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Redskins at Seahawks: Quarter-by-quarter breakdown, game’s key play
Question of the Day
There's no doubt the Redskins showed signs of life in last week's loss to the Cowboys, but in the opening quarter Sunday they looked like a completely different team than they have throughout their six-game skid. The Shanahans' offense finally found its perfect foil in a Seahawks defense that couldn't do a thing with Washington's play-action game, thus allowing Rex Grossman to operate with Tom Brady-like efficiency. The Redskins dominated the opening quarter, holding the ball for 12:23 and outgaining Seattle 172-23 as they racked up 10 first downs. They possessed the ball for nearly half the quarter on the game's opening drive, with Grossman hitting his targets as Roy Helu showed off his dual-threat abilities. The Bad Redskins showed their face briefly in the form of Fred Davis' unsportsmanlike conduct penalty, but it was Davis who had a 31-yard catch that put the Redskins at the 2 and a TD catch two plays later.
For all the positive vibes accumulated in the first quarter, it was just that — a quarter of the work to be done. Momentum fizzled quickly for the visitors in the second as Grossman committed the inevitable key turnover. Brandon Browner's interception early in the quarter gave the Seahawks their first offensive hope of the day, and they cashed in immediately with Tarvaris Jackson dumping off to Marshawn Lynch for what became a 20-yard touchdown. The Redskins seemed to hold their poise after that turn of events, promptly driving the ball to the Seattle 4-yard line. But after an apparent TD reception by Jabar Gaffney was ruled incomplete because the receiver had run out of bounds, Washington ended up settling for a Graham Gano field goal attempt. And naturally, it was blocked. The rest of the half was highlight free for both teams, but the Redskins' chance to pull away early was long gone.
A low-quality game deteriorated coming out of halftime, with both teams failing to take advantage of the few opportunities they generated. The first series of the half summed things up nicely, with the Seahawks starting in prime field position at their 48 following Leon Washington's 51-yard kickoff return. But they made limited headway after that before kicker Steven Hauschka missed a 51-yard field goal wide right. That in turn put the Redskins in good shape with a drive starting at their 41, but Grossman opened the possession by making the mind-boggling decision to throw into triple coverage and was intercepted at the Seattle 15. Seattle eventually found a way to put some points on the board, thanks in large part to a horrible pass interference call against Josh Wilson that cost the Redskins 44 yards. The gain was enough to set Hauschka up for a 36-yard field goal, and he made it this time to give Seattle its first lead of the afternoon.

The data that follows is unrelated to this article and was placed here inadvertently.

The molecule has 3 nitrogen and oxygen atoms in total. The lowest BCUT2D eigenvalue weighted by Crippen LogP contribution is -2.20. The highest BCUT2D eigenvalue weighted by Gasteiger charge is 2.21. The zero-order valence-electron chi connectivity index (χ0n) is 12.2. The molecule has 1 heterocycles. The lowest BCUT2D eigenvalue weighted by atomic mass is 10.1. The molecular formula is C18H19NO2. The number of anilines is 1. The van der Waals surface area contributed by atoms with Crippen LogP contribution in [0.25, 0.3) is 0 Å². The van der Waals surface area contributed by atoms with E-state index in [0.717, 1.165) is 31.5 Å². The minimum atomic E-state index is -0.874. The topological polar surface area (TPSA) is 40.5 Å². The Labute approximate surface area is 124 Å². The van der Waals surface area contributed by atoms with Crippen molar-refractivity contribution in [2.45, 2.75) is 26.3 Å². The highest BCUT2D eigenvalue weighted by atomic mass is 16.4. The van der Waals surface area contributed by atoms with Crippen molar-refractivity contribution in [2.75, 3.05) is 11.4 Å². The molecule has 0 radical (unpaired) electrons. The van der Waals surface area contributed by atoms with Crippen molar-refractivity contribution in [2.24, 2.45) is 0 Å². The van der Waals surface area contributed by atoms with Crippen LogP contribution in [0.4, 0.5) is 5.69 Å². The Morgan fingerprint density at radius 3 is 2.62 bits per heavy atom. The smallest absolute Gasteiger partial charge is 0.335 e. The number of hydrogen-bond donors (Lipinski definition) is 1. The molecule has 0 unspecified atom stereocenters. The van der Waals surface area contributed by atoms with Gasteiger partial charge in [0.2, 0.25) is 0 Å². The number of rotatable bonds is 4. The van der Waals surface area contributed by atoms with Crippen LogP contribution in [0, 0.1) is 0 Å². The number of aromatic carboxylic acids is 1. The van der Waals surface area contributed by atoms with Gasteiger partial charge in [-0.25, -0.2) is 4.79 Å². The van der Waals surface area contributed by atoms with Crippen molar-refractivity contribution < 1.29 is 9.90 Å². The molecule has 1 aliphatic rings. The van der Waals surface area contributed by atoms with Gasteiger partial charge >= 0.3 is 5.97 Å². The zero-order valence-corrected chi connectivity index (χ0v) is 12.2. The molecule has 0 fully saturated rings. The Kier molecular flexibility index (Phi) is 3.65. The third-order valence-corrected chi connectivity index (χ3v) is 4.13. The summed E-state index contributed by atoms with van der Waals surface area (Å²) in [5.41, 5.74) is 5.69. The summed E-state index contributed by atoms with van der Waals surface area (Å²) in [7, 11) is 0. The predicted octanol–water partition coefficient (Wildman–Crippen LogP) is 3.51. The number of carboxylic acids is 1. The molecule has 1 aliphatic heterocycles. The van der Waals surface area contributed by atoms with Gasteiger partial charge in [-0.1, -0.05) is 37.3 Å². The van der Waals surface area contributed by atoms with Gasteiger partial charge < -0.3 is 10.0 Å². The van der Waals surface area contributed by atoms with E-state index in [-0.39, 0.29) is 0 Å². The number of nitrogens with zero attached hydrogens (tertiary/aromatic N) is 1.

The Redskins bookended their strong start to the game with an even more impressive finish — one not many could have seen coming given their ineptitude for the nearly two-month span since their last win. After falling behind 17-7 thanks to a Golden Tate touchdown reception early in the fourth quarter, the Redskins finally found a way to respond. Four straight completions set up Helu for the signature play of his budding career, a defender-hurdling 28-yard scoring run that gave the Redskins some rare late-game momentum. After the defense punctuated a three-and-out with a sack of Jackson, Grossman hit Anthony Armstrong for the 50-yard touchdown that reclaimed the lead. Just before the two-minute warning, another sack of Jackson — this one on fourth down — gave the Redskins a chance to extend their lead with a field goal shortly before DeAngelo Hall's interception sealed a long-awaited win.
The situation was not ideal for Rex Grossman, who had just taken an intentional grounding penalty to give the Redskins a third-and-19 at midfield, trailing 17-14 midway through the fourth quarter. But Kyle Shanahan went for it all, having Grossman heave the ball downfield for Anthony Armstrong, who was one-on-one with Brandon Browner down the left sideline. Browner was all over Armstrong and flagged for pass intereference, but it didn't matter. The receiver hauled the ball in for a TD that proved to be the winning play.
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About the Author
Marc Lancaster is the sports editor at The Washington Times. He has covered Major League Baseball for the Tampa Tribune and the Cincinnati Post and served as an editor at FanHouse.com and SportsIllustrated.com. A University of Georgia graduate, he began his career as a sportswriter at the Athens (Ga.) Banner-Herald. He can be reached at email@example.com.
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